Age of Empires IVAge of Empires IV

It would be unfair, however, to only see this game in light of previous Age of Empires games. Because as soon as I let go of the preconceptions of what Age of Empires should be like, I have to admit I’m curious to see how I’m going to fare in multiplayer when the game launches on October 28th. The pace of the game is going to be pretty fast based on my (limited) multiplayer experience so far. For example, the French are able to do a knight rush around the 6 minute mark, which moves the series more towards a “6 pool” Zerg rush in Starcraft 2. Depending on your civilization, you will need to prepare for this. what’s going to happen. of your opponents. Rushing to the Rus will be difficult for example, as they have quick access to good fortifications, while the Mongols can tidy up their base to collect new resources. So I think the asymmetry between civilizations that the developers claimed in the previews is definitely there and will lead to some interesting strategies and metas, but it’s something that will only show up when a large number of players start. to play the game. For now, I expect it to work well.

Relic has also added new items to the game. There are now neutral trading counters on the map, plenty of ways to boost resource gathering, and religious sites that trigger a timed victory, just like Relics and Wonders did in the old Age of Empires games. I felt annoyed when the AI ​​won the first Skirmish match this way, but it’s a way to keep players on their toes by providing multiple means of victory. Aging is also more complex than before, requiring you to construct iconic buildings like in Age of Empires III. They can fit well into your overall strategy, as they can sometimes offer a strong defensive improvement for your city or an economic boost if you plan to boom and strike later in the game. Like the asymmetry between civilizations, I think it’s a nice challenge to master my favorite strategy in the coming months while playing online.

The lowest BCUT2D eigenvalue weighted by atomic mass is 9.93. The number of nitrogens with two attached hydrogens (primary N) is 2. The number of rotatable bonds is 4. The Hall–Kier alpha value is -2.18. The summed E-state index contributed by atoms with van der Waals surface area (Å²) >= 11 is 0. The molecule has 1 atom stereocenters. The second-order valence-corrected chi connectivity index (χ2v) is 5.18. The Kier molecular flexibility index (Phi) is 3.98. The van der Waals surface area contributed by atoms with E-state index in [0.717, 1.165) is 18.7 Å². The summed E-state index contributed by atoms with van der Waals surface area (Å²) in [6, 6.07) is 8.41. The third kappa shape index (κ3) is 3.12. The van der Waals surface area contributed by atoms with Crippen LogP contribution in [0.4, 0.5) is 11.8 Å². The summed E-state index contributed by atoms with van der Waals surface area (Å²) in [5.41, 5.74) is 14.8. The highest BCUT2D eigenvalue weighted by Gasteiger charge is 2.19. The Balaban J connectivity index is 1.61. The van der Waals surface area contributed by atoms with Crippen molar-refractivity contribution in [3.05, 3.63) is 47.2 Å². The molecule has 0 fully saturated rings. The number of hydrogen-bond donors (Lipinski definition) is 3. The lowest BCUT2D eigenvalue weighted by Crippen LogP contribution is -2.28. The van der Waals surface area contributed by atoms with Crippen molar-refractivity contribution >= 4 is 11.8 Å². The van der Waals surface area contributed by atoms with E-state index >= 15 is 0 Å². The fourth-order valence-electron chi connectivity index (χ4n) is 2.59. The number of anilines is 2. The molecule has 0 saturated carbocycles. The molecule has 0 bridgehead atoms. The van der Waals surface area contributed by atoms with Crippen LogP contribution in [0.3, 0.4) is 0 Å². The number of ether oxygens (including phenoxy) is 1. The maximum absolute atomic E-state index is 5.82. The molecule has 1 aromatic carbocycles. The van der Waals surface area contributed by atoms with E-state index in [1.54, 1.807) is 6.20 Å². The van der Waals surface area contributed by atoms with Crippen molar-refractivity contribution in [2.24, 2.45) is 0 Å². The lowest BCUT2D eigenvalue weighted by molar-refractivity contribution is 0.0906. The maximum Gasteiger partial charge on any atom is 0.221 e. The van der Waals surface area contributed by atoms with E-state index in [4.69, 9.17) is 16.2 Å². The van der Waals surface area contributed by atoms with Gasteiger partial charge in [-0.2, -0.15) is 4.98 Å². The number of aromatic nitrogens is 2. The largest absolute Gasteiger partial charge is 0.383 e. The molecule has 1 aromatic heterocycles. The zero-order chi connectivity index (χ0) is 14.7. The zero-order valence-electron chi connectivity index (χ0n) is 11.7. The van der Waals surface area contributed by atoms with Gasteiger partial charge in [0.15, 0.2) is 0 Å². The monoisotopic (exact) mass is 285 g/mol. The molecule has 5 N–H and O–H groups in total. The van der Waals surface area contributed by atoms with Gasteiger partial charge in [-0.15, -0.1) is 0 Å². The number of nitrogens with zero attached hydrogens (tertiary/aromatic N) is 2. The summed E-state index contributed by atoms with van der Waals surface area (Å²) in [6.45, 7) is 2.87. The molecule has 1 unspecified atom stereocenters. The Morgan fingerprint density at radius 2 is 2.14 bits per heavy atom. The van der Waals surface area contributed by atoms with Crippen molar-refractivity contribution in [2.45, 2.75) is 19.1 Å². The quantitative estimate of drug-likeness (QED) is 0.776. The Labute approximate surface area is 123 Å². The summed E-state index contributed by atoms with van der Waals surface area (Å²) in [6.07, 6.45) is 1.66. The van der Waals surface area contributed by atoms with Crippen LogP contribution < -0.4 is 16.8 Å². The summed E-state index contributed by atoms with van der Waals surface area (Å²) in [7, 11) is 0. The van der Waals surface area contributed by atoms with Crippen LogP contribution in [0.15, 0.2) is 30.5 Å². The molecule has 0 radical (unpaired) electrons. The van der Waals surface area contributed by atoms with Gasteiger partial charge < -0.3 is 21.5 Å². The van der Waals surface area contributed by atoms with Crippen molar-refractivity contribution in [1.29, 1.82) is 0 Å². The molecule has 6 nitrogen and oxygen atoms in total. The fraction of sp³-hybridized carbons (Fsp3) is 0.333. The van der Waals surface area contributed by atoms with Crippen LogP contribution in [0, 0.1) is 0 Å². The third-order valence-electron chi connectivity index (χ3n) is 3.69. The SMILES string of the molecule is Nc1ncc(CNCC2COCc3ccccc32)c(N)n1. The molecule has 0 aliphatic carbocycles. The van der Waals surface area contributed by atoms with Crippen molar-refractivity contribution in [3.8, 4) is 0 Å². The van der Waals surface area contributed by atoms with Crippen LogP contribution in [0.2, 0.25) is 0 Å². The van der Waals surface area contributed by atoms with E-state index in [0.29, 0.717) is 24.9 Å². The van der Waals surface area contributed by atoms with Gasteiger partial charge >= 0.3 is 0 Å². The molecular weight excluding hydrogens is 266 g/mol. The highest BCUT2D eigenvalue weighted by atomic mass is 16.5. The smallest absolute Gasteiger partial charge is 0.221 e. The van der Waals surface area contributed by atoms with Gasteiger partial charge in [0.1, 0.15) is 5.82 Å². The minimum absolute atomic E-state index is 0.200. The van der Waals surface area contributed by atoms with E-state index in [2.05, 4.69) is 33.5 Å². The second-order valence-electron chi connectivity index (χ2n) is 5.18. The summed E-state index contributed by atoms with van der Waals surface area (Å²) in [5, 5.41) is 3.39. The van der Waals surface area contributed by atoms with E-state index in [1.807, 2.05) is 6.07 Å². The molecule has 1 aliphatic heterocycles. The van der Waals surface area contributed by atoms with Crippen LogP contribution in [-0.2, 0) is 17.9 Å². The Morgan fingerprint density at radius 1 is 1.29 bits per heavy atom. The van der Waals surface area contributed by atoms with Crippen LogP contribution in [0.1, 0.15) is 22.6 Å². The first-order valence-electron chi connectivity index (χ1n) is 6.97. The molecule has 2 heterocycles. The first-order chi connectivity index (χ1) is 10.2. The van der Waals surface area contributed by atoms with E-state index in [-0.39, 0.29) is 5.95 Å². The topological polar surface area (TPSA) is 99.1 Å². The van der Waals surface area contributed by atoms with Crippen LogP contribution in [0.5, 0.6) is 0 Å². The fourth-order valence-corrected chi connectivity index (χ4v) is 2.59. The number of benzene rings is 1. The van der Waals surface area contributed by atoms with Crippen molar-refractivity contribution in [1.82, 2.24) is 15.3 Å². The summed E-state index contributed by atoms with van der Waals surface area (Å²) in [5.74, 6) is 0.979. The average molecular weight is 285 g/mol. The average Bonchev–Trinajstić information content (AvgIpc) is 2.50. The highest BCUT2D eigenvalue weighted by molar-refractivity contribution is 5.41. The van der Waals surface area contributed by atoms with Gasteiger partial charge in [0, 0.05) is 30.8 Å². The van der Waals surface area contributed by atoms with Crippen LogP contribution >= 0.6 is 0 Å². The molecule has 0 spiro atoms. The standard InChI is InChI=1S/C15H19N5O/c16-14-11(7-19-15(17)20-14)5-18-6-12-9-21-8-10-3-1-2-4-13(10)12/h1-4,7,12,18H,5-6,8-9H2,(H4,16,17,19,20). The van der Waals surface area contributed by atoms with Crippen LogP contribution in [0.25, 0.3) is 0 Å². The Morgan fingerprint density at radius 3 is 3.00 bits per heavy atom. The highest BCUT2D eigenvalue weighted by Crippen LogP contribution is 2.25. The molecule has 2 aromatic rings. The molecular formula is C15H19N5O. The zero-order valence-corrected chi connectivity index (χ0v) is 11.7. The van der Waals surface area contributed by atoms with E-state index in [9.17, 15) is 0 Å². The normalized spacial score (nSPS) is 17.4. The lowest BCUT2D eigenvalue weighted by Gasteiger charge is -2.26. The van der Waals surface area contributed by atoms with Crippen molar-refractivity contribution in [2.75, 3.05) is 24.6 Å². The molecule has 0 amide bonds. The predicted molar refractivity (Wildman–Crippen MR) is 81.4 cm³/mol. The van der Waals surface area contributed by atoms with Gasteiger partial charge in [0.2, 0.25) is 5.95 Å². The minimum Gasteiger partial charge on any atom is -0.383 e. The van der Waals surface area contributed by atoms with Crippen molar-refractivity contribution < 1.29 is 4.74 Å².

So what’s my final verdict on Age of Empires IV? From a historical immersion perspective, Age of Empires IV’s campaigns are definitely a highlight of the series. From a gameplay perspective, the game incorporates a lot of things from older games that perform well, while also upgrading the series to a visually pleasing game engine. However, it also does some things differently that I don’t like a lot, mainly the sense of smaller maps and clunky ships and siege weapons. On the other hand, looking at Age of Empires IV itself, there is a lot of depth to the strategies to be discovered in competitive play with the new asymmetric civilizations, strategic options for moving to another age, and a pace of change. faster game which brings it closer to other games such as the Starcraft series. Ultimately, I can’t wait to play multiplayer over the next few months, see what strategies players come up with, and find ways to beat them.

Age of Empires IV
Age of Empires IV